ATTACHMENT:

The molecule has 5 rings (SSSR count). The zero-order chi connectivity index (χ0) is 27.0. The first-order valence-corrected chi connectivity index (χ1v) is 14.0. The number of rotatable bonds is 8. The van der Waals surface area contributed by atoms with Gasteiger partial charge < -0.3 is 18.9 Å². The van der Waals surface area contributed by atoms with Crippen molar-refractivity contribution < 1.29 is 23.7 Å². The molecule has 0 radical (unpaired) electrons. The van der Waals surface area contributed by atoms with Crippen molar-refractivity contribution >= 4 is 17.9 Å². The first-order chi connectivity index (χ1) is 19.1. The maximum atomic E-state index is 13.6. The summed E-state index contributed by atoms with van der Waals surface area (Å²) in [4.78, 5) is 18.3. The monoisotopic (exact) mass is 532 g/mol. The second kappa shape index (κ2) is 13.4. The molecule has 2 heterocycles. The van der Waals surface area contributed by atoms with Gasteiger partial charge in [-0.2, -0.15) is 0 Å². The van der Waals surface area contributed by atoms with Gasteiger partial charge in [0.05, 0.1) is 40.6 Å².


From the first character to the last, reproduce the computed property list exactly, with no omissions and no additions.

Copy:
The molecule has 5 rings (SSSR count). The zero-order chi connectivity index (χ0) is 27.0. The first-order valence-corrected chi connectivity index (χ1v) is 14.0. The number of rotatable bonds is 8. The van der Waals surface area contributed by atoms with Gasteiger partial charge < -0.3 is 18.9 Å². The van der Waals surface area contributed by atoms with Crippen molar-refractivity contribution < 1.29 is 23.7 Å². The molecule has 0 radical (unpaired) electrons. The van der Waals surface area contributed by atoms with Crippen molar-refractivity contribution >= 4 is 17.9 Å². The first-order chi connectivity index (χ1) is 19.1. The maximum atomic E-state index is 13.6. The summed E-state index contributed by atoms with van der Waals surface area (Å²) in [4.78, 5) is 18.3. The monoisotopic (exact) mass is 532 g/mol. The second kappa shape index (κ2) is 13.4. The molecule has 2 heterocycles. The van der Waals surface area contributed by atoms with Gasteiger partial charge in [-0.2, -0.15) is 0 Å². The van der Waals surface area contributed by atoms with Gasteiger partial charge in [0.05, 0.1) is 40.6 Å².